The Edmond Sun

Local News

April 13, 2013

OKC Survivor Tree to help Newtown heal

OKLA. CITY — A sapling from the Oklahoma City Memorial’s Survivor Tree soon will be planted in Newtown, Conn., helping the community heal.

On the morning of April 19, 1995, Timothy McVeigh parked a rental truck with explosives in front of the Alfred P. Murrah Federal Building and at 9:02 a.m., a massive explosion occurred that sheared the entire north side of the building, killing 168 men, women and children.

The Survivor Tree, which is more than 80 years old, is an American elm that survived the blast and witnessed one of the worst terrorist attacks on American soil.

On April 19, 1995, the tree was almost chopped down to recover pieces of evidence that hung from its branches due to the force of the 4,000-pound bomb detonated just yards away.

On May 23, 1995, following the investigation, which resulted in McVeigh’s execution and a life without parole sentence for Terry Nichols, what was left of the Murrah Building was demolished. Out of the rubble emerged the 3.3 acre Oklahoma City National Memorial & Museum, a place to honor the victims, survivors and rescue workers, and for visitors to learn the impact of violence.

On April 19, the museum will be open to all visitors for free on the 18th anniversary of the attack. A remembrance ceremony will begin at 9:02 a.m. at the memorial grounds.

In Connecticut on Dec. 14, law enforcement officials say, Adam Lanza went to Sandy Hook Elementary School where in less than 5 minutes he shot and killed 20 children ages 6-7 and six adult staff members; Lanza’s mother was also shot and killed.

Kari Watkins, executive director of the Oklahoma City National Memorial & Museum, said the Survivor Tree, a source of hope for many Oklahomans, will export hope via the sapling to Newtown.

“They want a tree to plant on April 19,” Watkins said. “They know that tree is a symbol of hope for them. Wherever they plant it they will remember that there are people who have walked this dark path before them who have seen that good does overcome evil.”

Meanwhile, the memorial museum has created a master plan that includes adding new artifacts and stories that were not available when it was first conceived, designed and built, Watkins said.

The museum will continue to engage visitors with world-class video, exhibits and programs that humanize the story by involving those who were impacted and keeping it relevant, Watkins said. Staff will collaborate with families, survivors, rescue workers, current and past trustees and the community at large just as they did when they built the museum, Watkins said.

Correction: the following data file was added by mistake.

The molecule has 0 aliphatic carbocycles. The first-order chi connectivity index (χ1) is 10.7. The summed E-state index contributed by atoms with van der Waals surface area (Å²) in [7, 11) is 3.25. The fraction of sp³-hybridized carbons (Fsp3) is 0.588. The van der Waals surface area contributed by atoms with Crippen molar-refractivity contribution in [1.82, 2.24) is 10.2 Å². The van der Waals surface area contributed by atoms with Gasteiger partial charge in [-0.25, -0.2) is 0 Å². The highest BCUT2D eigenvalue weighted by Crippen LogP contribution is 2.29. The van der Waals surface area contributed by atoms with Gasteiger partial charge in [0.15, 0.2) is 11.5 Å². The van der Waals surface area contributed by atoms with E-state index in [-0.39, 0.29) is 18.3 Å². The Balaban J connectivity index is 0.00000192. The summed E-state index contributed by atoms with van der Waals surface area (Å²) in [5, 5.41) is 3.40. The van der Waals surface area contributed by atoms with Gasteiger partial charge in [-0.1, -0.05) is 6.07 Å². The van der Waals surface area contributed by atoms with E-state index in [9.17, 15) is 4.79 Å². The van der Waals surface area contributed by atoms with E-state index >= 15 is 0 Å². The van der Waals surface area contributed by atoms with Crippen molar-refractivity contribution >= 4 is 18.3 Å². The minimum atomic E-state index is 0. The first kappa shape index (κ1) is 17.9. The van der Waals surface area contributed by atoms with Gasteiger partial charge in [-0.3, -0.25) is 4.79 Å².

In May, staff will reunite law enforcement personnel who worked on the case in a focus group, Watkins said. She also wants to interview children who have seen the museum who are older now and get feedback.

“I told the staff this morning during our April meeting that we’re about to embark on the most challenging 18 months we’ve ever had,” she said. “We all feel like it’s an enormous responsibility to be the guardians of this place and we’re all honored to do it. And we feel we do it in a way that keeps the story alive and relevant in today’s world.”

The project is being funded through the 9:03 Fund Campaign, a $15 million effort that includes $5 million for capital expenses for museum enhancements and $10 million for its endowment.

Watkins, of Edmond, said staff will schedule construction around daily operations so the museum can remain open. The project is set to begin in the fall and be finished by the end of 2014, ahead of the 20th anniversary of the bombing.

Part of keeping the museum relevant means including youth-friendly technology. Watkins said most of today’s technology did not exist in 1995.

Frances Leonard, a retired teacher who taught in Edmond at Sequoyah Middle School, lost her brother Don Leonard in the bombing. He was one of eight federal agents killed that day.

Leonard, who volunteers at the museum and serves on a related education committee, said making the story relevant for today’s youth will help preserve the  story for future generations.

FOR MORE information about the Oklahoma City National Memorial & Museum, visit

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